A tribunal undercut by settlement is good news – but a far less costly case would have been better

Shula Rich made rather a mess of the facts in her opinion piece on the independent tribunal to resolve the payment dispute between the council and leaseholders on the Bristol Estate.

The article continues the hail of misrepresentation, accusation and rumour around this case. It’s time to set the record straight.

Going to tribunal isn’t a decision we took lightly. The council was owed around £400,000 at that point and payment is now more than three years overdue.

It relates to the leaseholders’ share of costs for essential refurbishment work carried out on their blocks of flats in 2014. That came to around £28,000 each.

As with any property owner, leaseholders are required to contribute towards the upkeep of their building. We make that clear to anyone thinking of buying their council flat.

We do realise the expense can be difficult for people to fund so offer a number of payment options, including interest-free loans.

As with all the major work we need to do to our blocks, the leaseholders were fully consulted before the work began.

Most of the leaseholders in the Bristol Estate blocks have paid or made arrangements to pay the costs, but 12 disputed the service charge and have not paid their share.

We spent 18 months trying to reach agreement through our own procedures, including a dispute resolution process. When those processes proved unsuccessful, we decided the fairest option was to refer the dispute to the independent tribunal.

The approach to “reach a deal” on the first day of the tribunal came from the barrister acting for the group of leaseholders, not the council. This was the first time we were able to properly discuss settling the dispute and we welcomed the approach.

We were happy to agree a settlement which we felt was beneficial to both the public purse and the leaseholders involved. It meant the case could be dealt with quickly and kept the costs down.

Larissa Reed

We don’t yet have the final legal costs for the case but they are likely to be around £90,000 to £100,000. It is a shame we were not able to have useful discussions before incurring these costs.

The leaseholders who didn’t attend were informed by both the tribunal and by us. As a legal requirement of the process, it’s a surprising claim that no one was aware of this.

We will be happy to publish the decision of the tribunal when it arrives and all other leaseholders in the block will benefit from any reduction decided by the tribunal. We hope that will bring an end to the matter.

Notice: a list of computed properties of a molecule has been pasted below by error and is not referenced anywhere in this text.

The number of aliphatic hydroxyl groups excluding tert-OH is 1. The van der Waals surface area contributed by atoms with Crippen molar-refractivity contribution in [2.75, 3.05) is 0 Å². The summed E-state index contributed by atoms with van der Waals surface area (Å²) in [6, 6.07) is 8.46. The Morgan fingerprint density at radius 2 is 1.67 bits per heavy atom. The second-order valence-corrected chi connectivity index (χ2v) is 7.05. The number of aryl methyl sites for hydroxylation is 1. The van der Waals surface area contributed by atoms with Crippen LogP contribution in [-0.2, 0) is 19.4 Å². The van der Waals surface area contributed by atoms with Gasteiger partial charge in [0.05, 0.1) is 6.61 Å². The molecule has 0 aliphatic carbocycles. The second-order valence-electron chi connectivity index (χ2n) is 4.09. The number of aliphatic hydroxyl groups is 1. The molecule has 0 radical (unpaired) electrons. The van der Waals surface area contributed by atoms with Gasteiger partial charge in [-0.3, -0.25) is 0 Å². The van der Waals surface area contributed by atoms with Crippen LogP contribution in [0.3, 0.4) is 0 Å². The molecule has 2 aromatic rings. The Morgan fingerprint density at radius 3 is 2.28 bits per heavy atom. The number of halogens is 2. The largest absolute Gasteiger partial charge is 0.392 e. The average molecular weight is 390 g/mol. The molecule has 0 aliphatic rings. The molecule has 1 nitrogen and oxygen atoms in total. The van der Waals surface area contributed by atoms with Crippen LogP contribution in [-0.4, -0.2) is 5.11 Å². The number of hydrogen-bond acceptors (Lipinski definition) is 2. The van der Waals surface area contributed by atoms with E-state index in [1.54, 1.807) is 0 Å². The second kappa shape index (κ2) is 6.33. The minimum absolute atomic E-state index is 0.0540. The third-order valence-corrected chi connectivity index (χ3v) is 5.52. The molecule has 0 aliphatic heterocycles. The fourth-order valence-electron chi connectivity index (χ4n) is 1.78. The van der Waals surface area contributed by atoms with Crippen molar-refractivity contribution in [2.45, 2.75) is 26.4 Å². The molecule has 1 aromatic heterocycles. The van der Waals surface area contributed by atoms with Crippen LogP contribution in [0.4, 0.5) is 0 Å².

Larissa Reed is the executive director of neighbourhoods, communities and housing at Brighton and Hove City Council.

  1. david croydon Reply

    “It is a shame we were not able to have useful discussions before incurring these costs.”
    Yep. A real shame.

  2. saveHOVE Reply

    I wonder how Larissa Reed justifies a few terms used in this Opinion.

    How does overcladding count as “essential refurbishment” when put over totally intact brickwork that looked far better than the now-stained cladding with all its joins now showing? Hiw does it meet the definition of “upkeep”? It is a form of redevelopment work that some might argue has damaged the integrity of the buildings receiving it.

    To alleviate the plastic duvet effect, and to allow fit where extra wall depth meets windows, rather cheap UPVC dble glazed windows with trickle vents go in with it, replacing existing. And these trickle vents leak air into flats in a howling onshore or north wind when supposedly closed – making homes draughty.

    The major works rollout of these measures has been a tragic mistake ruining the appearance (and potentially the life) of buildings – the worst of which sit drably stained and increasingly slum-like in central Brighton just off Edward Street.

    Harsh judgment after the fact has been aired by councillors in Housing meetings over recent years – in one case demanding the ‘maintenance-free’ cladding of one building be painted (Cllr Joe Miller).

    And leaseholders would dispute and choke on the smooth claims about being “fully consulted”. It amounts to an empty formality with no rights. That said, maybe if leaseholders had been organised and involved and less apathetic, as a whole, at the leaseholder and planning application consultation stages they could have prevented their current disastrous problems coming down on their heads.

    Especially at the planning stage! None
    of it was possible without planning consent.

  3. Anon Reply

    Legal bill of £100,000 and probably much more??? Who is going to pay it? Larissa? Or the council tax payers? This is disgraceful.

  4. David Rumelle Reply

    It’s also a shame the article used photographs in the glorious sunshine making out that the estate is now in a good condition. It is not-the new cladding is stained,cracked and crumbling in places and in short looks tired and delapidated after less than 4 years!The newindows don t operate properly.
    we all tried to negotiate by the
    couuncils dispute process but we’re denied.The council are being extremely two faced as ever claiming Shula Rich “made a mess of things”.on the contrary -she was fighting for what is right and fare and above all the truth!!!!

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